From an American perspective, it is important to understand that the corruption of which Colom and company are accused is not your run-of-the-mill kickbacks from government projects. Corruption in Guatemala must be understood within the context of the growing power of organized crime in Mexico. Guatemala represents the southern border of the Mexican drug lords’ fiefdom. Kingpin Joaquin Guzmán has been known to use Guatemala as his hideout, and it has been widely reported that the cartels have recruited former officers of the Guatemalan army for their private bands of mercenaries. Indeed, Colom has been accused of having links to the drug mafia since at least 2003, when his failed presidential campaign came under scrutiny for donations he received from alleged drug dealers.

American journalist Francisco Goldman, author of several books about Guatemala, says he believes that the current crisis “gives a real opportunity to the Obama administration to strike a big blow against impunity and to open a door into investigating the reach of the narcos in Guatemala.” Ian Vasquez, Director of the Center for Global Liberty at the Cato Institute agrees, saying that “we can certainly consider Guatemala a casualty of Washington’s war on drugs. Mexican drug-trafficking activity has spilled over into Guatemala with all of the negative consequences—increased corruption, increased violence, and the undermining of civil society and liberal democracy. So that’s something that Washington should be worried about if, indeed, it cares about promoting those values.”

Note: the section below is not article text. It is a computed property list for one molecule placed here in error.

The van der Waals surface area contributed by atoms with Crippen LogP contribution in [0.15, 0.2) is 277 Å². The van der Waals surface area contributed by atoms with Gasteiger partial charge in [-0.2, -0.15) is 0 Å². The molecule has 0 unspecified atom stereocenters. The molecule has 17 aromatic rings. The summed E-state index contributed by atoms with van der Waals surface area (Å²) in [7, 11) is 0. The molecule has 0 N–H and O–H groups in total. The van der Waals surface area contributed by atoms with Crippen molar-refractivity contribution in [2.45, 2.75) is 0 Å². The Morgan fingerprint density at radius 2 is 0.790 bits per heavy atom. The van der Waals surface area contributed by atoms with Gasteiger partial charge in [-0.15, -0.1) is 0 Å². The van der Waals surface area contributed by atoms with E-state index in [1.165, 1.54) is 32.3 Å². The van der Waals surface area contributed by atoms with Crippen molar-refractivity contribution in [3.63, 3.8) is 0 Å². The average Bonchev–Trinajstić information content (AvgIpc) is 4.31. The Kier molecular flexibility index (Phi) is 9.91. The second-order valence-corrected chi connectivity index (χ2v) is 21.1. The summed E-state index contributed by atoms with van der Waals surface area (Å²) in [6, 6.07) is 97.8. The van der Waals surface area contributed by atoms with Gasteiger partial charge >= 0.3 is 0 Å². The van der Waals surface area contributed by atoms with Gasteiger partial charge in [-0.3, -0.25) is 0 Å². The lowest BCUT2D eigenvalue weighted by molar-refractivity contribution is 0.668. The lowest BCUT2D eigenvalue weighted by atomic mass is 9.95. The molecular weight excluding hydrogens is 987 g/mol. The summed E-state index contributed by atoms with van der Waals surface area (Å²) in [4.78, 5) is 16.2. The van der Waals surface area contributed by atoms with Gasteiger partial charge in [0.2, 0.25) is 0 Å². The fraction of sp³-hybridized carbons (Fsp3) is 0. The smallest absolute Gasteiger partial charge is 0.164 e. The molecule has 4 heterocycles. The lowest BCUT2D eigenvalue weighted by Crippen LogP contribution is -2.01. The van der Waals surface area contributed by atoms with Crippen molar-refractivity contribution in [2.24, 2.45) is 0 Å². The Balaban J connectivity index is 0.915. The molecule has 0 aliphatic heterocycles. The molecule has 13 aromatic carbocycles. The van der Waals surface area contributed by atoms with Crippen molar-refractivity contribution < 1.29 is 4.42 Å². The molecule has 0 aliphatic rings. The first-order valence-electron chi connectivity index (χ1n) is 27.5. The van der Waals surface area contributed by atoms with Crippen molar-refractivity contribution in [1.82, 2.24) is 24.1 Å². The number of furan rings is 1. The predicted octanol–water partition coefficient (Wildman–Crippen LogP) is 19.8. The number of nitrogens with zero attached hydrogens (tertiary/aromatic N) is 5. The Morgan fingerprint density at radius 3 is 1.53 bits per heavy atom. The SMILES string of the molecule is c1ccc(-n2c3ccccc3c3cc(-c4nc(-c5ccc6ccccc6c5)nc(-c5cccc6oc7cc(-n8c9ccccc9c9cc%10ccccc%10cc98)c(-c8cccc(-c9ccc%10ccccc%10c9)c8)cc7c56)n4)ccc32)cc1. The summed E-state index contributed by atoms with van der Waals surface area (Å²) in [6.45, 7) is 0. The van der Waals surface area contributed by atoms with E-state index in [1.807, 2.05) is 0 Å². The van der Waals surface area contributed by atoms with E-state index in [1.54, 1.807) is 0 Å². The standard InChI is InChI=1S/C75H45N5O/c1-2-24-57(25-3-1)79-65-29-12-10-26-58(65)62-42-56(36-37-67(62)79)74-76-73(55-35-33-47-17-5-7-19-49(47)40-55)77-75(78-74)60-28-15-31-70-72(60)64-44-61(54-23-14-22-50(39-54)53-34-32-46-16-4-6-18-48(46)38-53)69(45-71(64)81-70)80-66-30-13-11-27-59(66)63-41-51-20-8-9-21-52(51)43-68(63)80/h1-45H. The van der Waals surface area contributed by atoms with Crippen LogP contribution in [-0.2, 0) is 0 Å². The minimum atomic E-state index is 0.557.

Since his election, President Obama has made it a point to rekindle our country’s relations with Latin America. The administration has not yet commented on the crisis, but the president would be wise to lend his support to those who are trying to keep their country from falling deeper into the hands of organized crime. Political instability in Guatemala could easily spread to the rest of Central America. This would allow not only drug lords, but also the likes of Hugo Chavez, whose hatred of America is no secret, to greatly expand their sphere of influence.

The movement that Rodrigo Rosenberg’s message has sparked in Guatemala has the power to dramatically change the future of a country marred by decades of violence. I grew up there in the middle of a 36-year civil war. I left in 2001 because I’d had it with the country’s lack of freedom, and the utter absence of a rule of law. America is my home now, and I have no desire to return to Guatemala. But I hope that Rosenberg’s death is not in vain. I admire his bravery, and understand his frustration when he said: “The last thing I wanted was to deliver this message, knowing that if you’re watching it, it’s because I’m dead, because this won’t make my children any better. But I hope Guatemala will be better. I hope my death helps get the country started down a new path. Guatemalans, time has come.”

Time has come, indeed. Not only for Guatemala, but also for the U.S. to help put an end to the growing power of the cartels that are wreaking havoc in Latin America. An obscure but brave lawyer in a small country has given President Obama the opportunity to take a strong stance against the forces that threaten our southern neighbors. He may do so by calling for a transparent and honest investigation of the involvement of the Guatemalan government in the crimes alleged by Mr. Rosenberg.

Constantino Diaz-Duran is a writer living in Manhattan. He has written for the New York Post, the Washington Blade , El Diario NY and the Orange County Register.